The Montreal Canadiens have the greatest legacy of any franchise in the entire National Hockey League. No team has captured the Stanley Cup more than the Habs record of 24 times and in fact the next closest team, the Toronto Maple Leafs, are a distant second with 13 cups to their name. That legacy has made the Canadiens one of the most popular franchises in the league and many of the organization's former players reap the benefits of their team having such a massive cultural influence, especially in the Province of Quebec, Canada.
That is in part why it was so surprising to see former Montreal Canadiens defenseman and former Montreal Canadiens general manager Serge Savard come out this week and speak poorly of the beloved franchise. Savard has indicated that things had tightened up considerably in recent years and he even hinted at the fact that the old guard of the Canadiens were no longer receiving the treatment that they were accustomed to.
"A few years back, they didn’t want anyone close to the dressing room," said Savard as per the Montreal Gazette. "We had to go through the press room to get to the old-timers room. They didn’t want us in the hall. They certainly forgot their past. We were reminded every time of our past (when we played for the Canadiens). You know the big sign we have in the dressing room, ‘carrying the torch to the next generation’ (‘To you from failing hands we throw the torch be yours to hold it high’), we were reminded of that."
Savard appears to be particularly bitter after being pushed out of the organization following the hiring of general manager Marc Bergevin, a hiring process that he himself played a key role in.
"I was part of the panel that hired him for Christ’s sake, and he never called me to say — ‘What do you think of this situation?’ " said Savard. "I was the manager for 12 years and I won a couple of Stanley Cups. I thought that I could maybe help them, to advise them on a few things. I don’t think I’d hurt them. But they never used that channel."
Savard appears to have expected he would remain on as some type of consultant following the hire, but that never happened despite claims from Savard that suggest Canadiens owner Geoff Molson offered him a job which he later reneged on.
"But today, and I say this with some disappointment, I sometimes get a strange feeling: that my loyalty to the Molsons was stronger than their loyalty to me," writes Savard in his book.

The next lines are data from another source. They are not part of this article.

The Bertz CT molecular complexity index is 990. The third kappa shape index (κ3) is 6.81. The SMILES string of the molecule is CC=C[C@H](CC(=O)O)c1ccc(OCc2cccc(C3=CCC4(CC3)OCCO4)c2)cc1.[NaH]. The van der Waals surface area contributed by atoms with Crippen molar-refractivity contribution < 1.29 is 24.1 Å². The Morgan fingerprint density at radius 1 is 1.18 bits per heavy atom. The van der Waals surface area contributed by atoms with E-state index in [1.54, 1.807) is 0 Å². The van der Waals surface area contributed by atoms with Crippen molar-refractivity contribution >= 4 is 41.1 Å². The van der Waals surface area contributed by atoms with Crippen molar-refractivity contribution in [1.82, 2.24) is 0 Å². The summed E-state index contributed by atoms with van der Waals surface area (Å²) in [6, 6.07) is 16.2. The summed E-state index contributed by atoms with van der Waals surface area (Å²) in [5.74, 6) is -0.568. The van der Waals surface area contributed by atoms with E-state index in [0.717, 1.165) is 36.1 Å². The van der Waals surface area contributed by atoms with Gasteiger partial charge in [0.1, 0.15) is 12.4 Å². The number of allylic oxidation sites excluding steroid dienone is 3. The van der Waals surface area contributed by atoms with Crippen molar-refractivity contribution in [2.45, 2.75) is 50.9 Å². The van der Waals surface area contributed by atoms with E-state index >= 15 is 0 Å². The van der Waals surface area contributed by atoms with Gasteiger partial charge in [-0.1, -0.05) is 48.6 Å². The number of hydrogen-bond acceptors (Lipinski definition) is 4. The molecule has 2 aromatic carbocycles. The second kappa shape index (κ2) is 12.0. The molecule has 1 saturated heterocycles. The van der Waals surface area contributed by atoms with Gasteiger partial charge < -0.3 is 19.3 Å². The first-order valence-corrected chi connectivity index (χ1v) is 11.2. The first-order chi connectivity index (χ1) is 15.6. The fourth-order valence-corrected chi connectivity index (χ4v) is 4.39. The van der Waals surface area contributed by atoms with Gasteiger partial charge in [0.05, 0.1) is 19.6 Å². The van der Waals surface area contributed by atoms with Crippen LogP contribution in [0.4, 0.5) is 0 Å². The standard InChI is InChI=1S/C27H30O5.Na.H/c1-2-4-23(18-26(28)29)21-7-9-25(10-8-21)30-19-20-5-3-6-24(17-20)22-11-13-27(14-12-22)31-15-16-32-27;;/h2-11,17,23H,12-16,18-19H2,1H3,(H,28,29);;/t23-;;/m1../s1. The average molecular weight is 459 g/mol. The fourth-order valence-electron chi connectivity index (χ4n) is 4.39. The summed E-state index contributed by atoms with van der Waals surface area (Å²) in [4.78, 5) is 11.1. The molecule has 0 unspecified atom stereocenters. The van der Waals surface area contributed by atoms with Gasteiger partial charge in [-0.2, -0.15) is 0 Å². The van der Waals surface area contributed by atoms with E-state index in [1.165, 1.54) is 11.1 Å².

Say what you will about Savard and perhaps even about how some of these comments come off to the general public, the reality is that the Canadiens have simply not had the level of success they had during his tenure with the team. Savard won 8 Stanley Cups as a player and added 2 more to his trophy case as a general manager, and it's clear that he laments the lack of success he sees from his beloved team as of late.
"They have not had much success so far," said the former Habs GM. "They keep on rebuilding and rebuilding. At that time I thought [Marc Bergevin] was the most qualified person. He had worked in almost every position in the organization in Chicago. But you have to be disappointed. In the playoffs this year, there were (4) players that he drafted on the ice. When I won the Cup in ’86 after three years, I had nine players from my first two drafts on the team. They always talk about the future. But the core is getting old, Price and Weber. You have to win now because that’s your core."
The timing of this coinciding with Savard's release of a new book is of course no coincidence and I do wonder how these comments will play with long time fans in Montreal. Savard is of course one of the Canadiens most well respected historical figures, but I do think on some level it is unfair to expect the organization to cater to its former players forever regardless of how much impact they may have had on the team. The Canadiens do a great job of honoring their history each and every season, and I think you would genuinely be hard pressed to find many teams in the league that do a better job of it than they do. That of course doesn't mean they are perfect either, and it may very well be that Savard has good reason to feel the way he does.